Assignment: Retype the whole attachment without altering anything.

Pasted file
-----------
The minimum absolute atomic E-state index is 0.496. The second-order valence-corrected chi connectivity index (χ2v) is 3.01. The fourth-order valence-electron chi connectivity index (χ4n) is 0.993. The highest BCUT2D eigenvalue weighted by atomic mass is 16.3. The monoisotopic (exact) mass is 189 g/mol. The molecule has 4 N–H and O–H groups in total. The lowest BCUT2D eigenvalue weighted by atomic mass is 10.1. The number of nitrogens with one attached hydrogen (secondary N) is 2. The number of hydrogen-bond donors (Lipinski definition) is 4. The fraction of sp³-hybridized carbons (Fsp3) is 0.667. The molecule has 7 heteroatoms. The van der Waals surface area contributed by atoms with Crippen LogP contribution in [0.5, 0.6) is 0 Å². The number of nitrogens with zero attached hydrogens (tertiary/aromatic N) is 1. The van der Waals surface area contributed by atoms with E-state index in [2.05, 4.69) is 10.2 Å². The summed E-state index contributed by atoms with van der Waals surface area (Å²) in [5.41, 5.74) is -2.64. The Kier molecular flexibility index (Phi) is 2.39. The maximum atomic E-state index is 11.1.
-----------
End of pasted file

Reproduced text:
The minimum absolute atomic E-state index is 0.496. The second-order valence-corrected chi connectivity index (χ2v) is 3.01. The fourth-order valence-electron chi connectivity index (χ4n) is 0.993. The highest BCUT2D eigenvalue weighted by atomic mass is 16.3. The monoisotopic (exact) mass is 189 g/mol. The molecule has 4 N–H and O–H groups in total. The lowest BCUT2D eigenvalue weighted by atomic mass is 10.1. The number of nitrogens with one attached hydrogen (secondary N) is 2. The number of hydrogen-bond donors (Lipinski definition) is 4. The fraction of sp³-hybridized carbons (Fsp3) is 0.667. The molecule has 7 heteroatoms. The van der Waals surface area contributed by atoms with Crippen LogP contribution in [0.5, 0.6) is 0 Å². The number of nitrogens with zero attached hydrogens (tertiary/aromatic N) is 1. The van der Waals surface area contributed by atoms with E-state index in [2.05, 4.69) is 10.2 Å². The summed E-state index contributed by atoms with van der Waals surface area (Å²) in [5.41, 5.74) is -2.64. The Kier molecular flexibility index (Phi) is 2.39. The maximum atomic E-state index is 11.1.